The European Securities and Markets Authority (ESMA) has published an Opinion along with an Advice on Investment-based crowdfunding. The Opinion clarifies the EU rules applicable to crowdfunding, while the Advice highlights issues for consideration by the EU institutions to achieve greater regulatory and supervisory convergence within the EU.The Opinion is addressed to the national competent authorities (NCA) and provides clarity on how crowdfunding business models fit within the existing EU regulatory framework. It outlines how existing EU rules are likely to apply to crowdfunding platforms, depending on the precise business model used. It also provides guidance to NCAs who may be considering how to regulate platforms operating outside the scope of the harmonised EU rules on the key risks inherent to crowdfunding and the key components of a regulatory regime to address them.The Advice, addressed to the EU institutions – Commission, Parliament and Council, highlights the concern that strong incentives currently exist for crowdfunding platforms to structure their business models to fall outside the scope of regulation and asks them to consider policy options to reduce these incentives. Avoiding regulation presents risks to investor protection and makes it harder for platforms to grow their businesses.Steven Maijoor, ESMA Chair, said: “ESMA’s aim is to enable crowdfunding to reach its potential as a source of finance, while ensuring that risks to users of crowdfunding platforms are identified and addressed in a proportionate and convergent way across the EU. “We believe that there are benefits both for investors as well as for platforms by operating inside rather than outside the regulated space. Opinion to National Competent AuthoritiesConsidering the diverse business models used within investment-based crowdfunding and depending on the precise structures used different EU legislation may apply. The Opinion sets out an analysis of how the main business models map across existing EU rules, e.g., the Markets in Financial Instruments Directive (MiFID), the Prospectus Directive, the Directive for Alternative Investment Fund Managers (AIFMD) and other financial and banking regulations. In addition, the Opinion outlines what ESMA believes should be the key components of an appropriate regulatory regime for investment-based crowdfunding activities. ESMA’s Advice to the EU InstitutionsThe Advice to the EU institutions highlights gaps and issues in the current applicable regime where policymakers could consider taking action to ensure there is a regime protecting investors while also fit for purpose for crowdfunding platforms. These gaps and issues include: the impact of the Prospects Directive thresholds; capital requirements and the use of the MiFID optional exemption; and the potential development of a specific EU crowdfunding regime, in particular for those platforms that currently operate outside of the scope of MiFID The Opinion and Advice have been prepared in collaboration with and input from the European Banking Authority (EBA) on the regulation that falls within its scope of action, i.e. the Payment Services Directive, and constitute the first output of a co-ordinated programme of work with the next expected output being a publication by EBA on lending-based crowdfunding. In line with their respective remits, ESMA has focused on investment-based crowdfunding, while EBA has focused on lending-based crowdfunding.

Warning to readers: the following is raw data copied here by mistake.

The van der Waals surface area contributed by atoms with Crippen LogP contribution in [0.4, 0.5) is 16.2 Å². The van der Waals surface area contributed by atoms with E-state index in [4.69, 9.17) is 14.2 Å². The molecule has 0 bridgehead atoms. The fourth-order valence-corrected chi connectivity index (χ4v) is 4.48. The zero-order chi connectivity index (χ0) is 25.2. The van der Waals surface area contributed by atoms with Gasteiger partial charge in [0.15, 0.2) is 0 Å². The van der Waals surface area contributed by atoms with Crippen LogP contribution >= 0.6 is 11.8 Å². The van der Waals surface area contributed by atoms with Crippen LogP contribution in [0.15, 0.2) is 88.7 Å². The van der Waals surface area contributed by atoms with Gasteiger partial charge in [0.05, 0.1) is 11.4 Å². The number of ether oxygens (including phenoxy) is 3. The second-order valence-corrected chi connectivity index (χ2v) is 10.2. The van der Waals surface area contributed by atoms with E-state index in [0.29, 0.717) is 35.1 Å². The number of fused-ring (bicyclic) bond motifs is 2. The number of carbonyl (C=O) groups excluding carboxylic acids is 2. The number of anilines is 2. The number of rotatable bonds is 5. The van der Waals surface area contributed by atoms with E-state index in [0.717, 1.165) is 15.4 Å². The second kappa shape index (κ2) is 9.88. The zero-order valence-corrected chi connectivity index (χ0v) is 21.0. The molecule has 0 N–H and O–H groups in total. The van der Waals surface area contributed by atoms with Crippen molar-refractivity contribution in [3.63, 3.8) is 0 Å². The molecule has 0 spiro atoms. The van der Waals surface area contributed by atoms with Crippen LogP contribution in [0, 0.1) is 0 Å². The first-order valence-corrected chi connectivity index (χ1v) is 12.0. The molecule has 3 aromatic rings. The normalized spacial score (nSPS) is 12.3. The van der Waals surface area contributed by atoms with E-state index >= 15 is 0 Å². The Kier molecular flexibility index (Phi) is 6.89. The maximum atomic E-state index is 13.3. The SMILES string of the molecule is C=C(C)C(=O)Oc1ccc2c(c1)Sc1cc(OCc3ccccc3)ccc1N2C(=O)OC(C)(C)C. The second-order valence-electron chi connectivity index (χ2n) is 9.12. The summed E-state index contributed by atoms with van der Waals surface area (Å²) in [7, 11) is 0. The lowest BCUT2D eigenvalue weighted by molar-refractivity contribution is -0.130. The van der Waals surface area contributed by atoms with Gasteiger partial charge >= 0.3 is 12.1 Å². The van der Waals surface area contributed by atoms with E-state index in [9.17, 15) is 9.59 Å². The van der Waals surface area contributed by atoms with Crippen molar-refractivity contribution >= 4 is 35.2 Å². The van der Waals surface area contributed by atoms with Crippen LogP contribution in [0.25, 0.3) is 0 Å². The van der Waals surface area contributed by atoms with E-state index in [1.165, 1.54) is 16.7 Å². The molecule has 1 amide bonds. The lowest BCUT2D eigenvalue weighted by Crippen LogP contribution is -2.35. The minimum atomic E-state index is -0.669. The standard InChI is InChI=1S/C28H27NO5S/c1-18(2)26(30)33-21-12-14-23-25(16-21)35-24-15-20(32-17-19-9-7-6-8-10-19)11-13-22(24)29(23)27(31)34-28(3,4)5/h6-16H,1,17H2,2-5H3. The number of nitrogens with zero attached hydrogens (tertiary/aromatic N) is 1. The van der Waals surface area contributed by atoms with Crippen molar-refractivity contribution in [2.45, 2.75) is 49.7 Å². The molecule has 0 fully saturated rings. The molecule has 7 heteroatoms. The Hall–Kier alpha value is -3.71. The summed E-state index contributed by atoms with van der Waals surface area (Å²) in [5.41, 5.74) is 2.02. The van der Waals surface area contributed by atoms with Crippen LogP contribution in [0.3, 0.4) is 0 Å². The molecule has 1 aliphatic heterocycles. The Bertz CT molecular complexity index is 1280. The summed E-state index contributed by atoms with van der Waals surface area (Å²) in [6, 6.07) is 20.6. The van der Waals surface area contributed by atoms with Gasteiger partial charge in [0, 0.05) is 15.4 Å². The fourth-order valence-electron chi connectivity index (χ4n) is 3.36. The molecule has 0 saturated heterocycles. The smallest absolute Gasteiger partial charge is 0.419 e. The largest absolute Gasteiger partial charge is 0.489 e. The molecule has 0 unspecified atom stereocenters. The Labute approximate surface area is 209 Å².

31/07/2014 2014/944 Potential Risks Associated with Investing in Contingent Convertible Instruments , Statement PDF
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The European Securities and Markets Authority (ESMA) is issuing this statement to clarify to institutional investors risks from a newly emerging asset class referred to by most market participants as contingent convertibles instruments (CoCos). If they work as intended in a crisis CoCos will play an important role to inhibit risk transfer from debt holders to taxpayers. They along with standards to improve the quality and quantity of bank capital reflect a considerate response to the former regulatory capital framework. However, it is unclear as to whether investors fully consider the risks of CoCos and correctly factor those risks into their valuation. ESMA believes there are specific risks to CoCos and that investors should take those risks into consideration prior to investing in these instruments.